The Life and Death of Treya Killam Wilber

Grace and Grit: A Tale of Love, Loss, and Liberation

Ken Wilber
December 7th, 2012
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In this unforgettable 2.5-hour video, Ken Wilber reads select passages from his book Grace and Grit, which documents the life and death of his wife Treya Killam Wilber. Ken's time with Treya was one of the most defining experiences of his life, and this is the very first time that he has talked in-depth about her death since she passed away in 1989. The depth and beauty of Ken and Treya's story is an inspiration to us all. It was tremendously moving to hear Ken read these words in front of a live audience—the room was so captivated, and Ken's vulnerability was so touching, the sound of a pin falling would hit you like a mushroom cloud in the heart. This is one of the greatest love stories ever told, and you will be forever changed upon hearing it.

Running time: 2 hours 31 minutes

Written by Corey W. deVos

"It takes grace, yes—and grit!" –Treya Killam Wilber

In 1983, Ken Wilber met the love of his life. Her name was Terry Killam, or Treya as she later called herself, and she was absolutely stunning. She was beautiful, intelligent, deeply conscious, and more full of life and vitality than anyone Ken had ever met. She had a wonderfully playful sense of humor, was passionate about nature, art, service, psychology, and spirituality, and radiated warmth and kindness from her very core. As Ken says, "it was love at first touch"—there was a powerful and undeniable sense of familiarity that both Ken and Treya felt when they met. She was the woman Ken had been waiting for his entire life, and before long they were married.

Just ten days after their wedding, before they really had a chance to begin their life together, they received the harrowing news: Treya was diagnosed with stage IV breast cancer. For the next five years Treya and Ken did everything they possibly could to recover from this devastating illness, including a full arsenal of orthodox and alternative treatments, before Treya's life came to an untimely end in 1989.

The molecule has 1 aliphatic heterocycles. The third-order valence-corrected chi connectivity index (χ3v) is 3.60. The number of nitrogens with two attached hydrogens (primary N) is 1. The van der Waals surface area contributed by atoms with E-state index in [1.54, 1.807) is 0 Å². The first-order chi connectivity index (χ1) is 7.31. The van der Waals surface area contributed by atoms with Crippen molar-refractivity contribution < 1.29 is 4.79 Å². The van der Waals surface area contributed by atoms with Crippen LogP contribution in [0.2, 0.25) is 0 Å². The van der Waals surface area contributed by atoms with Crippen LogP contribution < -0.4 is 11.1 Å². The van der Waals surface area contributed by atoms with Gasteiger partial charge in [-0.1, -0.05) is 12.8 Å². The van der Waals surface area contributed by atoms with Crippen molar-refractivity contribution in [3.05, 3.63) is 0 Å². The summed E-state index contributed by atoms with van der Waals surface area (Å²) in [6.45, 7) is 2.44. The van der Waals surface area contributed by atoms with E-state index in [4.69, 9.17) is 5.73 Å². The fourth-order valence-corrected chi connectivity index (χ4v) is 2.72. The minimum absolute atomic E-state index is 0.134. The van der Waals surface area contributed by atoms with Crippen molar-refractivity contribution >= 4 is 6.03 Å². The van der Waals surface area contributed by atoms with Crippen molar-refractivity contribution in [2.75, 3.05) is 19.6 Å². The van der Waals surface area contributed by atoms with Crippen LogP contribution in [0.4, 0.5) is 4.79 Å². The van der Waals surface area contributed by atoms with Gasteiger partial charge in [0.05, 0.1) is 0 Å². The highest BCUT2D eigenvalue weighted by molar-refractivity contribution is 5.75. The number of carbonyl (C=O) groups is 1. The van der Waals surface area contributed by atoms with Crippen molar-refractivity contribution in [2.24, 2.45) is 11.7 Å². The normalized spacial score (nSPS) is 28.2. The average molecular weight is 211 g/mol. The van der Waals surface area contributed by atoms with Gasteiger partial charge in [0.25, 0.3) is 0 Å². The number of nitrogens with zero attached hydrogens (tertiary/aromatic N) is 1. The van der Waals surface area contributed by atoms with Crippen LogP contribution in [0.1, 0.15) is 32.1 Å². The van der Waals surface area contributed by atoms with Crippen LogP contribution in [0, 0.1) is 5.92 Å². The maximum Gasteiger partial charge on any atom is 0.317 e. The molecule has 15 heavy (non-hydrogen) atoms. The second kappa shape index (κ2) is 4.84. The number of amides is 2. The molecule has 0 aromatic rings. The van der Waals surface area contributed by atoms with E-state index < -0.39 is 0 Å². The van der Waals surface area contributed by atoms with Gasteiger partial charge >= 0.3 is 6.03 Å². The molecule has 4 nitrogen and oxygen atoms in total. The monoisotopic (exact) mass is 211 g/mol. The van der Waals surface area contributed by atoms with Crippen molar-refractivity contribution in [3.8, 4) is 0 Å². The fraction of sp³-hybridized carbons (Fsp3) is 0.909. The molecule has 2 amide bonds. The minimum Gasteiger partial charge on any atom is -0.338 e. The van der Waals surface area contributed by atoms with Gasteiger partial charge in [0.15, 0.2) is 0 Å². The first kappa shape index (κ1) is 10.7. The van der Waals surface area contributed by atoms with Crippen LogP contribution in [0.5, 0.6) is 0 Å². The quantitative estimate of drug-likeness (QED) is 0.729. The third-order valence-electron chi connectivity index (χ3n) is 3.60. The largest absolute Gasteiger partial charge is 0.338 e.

This is their story. It's a story of incredible suffering, of radical liberation, and of an ever-present love that transcends time and space itself—a love that reaches so far beyond life and death, they both seem like very small things in comparison.

As you listen to Ken, you will notice that the book weaves three different narratives together. The first voice is Treya herself, taken from her private journals that span from first meeting Ken to her death in 1989, which she insisted that Ken use in order to tell their extraordinary story. The second voice belongs to the Ken Wilber who was walking this difficult path alongside Treya, step by step, not yet aware of where their story would lead. The third voice also belongs to Ken, but as the "omniscient narrator" who is lacing these narratives together and telling the story from the perspective of someone who has lived the full experience.

As Ken reads he slides seamlessly from one narration to the next, which creates an almost palpable sense that there is only one single Spirit here—that through every experience, behind every distinct set of eyes, this One Spirit is tasting the intrinsic pain, sweetness, and wholeness of its own manifestation, moment to moment. It's love loving love, always and forever.

This is one of the greatest love stories ever told. And once you've heard it, you will never be the same again.


In Ken's words: "I haven't talked about Treya's death in public since she died in 1989. And even though this was one of the most important events in my life and changed me forever, it's still in a sense too close to me. When I read sections of this book just to myself in private, I still cry. So I'm a little bit worried that by the time I get to the end of the book, and especially the last chapter, that I'll be a dribbling, drooling, slobbering idiot. And I'm going to ask you to just please help me with that and put up with that.

This was an extraordinary five years in my life, and five years that will stay with me forever. So I'm going to spend an hour or two and go through some of the main sections, and hopefully give you a flavor of what this relationship was like, and what this path of conscious love was like.

We didn't choose the path of conscious love. We were both practicing a discipline—I was practicing Zen and Dzogchen Tibetan Buddhism, and Treya was practicing Vipassana. But when we fell as desperately in love as we did, then that love became our teacher. We were thrown onto a path of conscious love. And we had no formal teacher in that, except the power of the love itself. And it constantly surfaced and resurfaced and resurfaced, and in a sense held our hand and walked us forward. And I think you will see what I mean with this."

 –Ken Wilber


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(Kindle edition available)


Your rating: None Average: 5 (14 votes)

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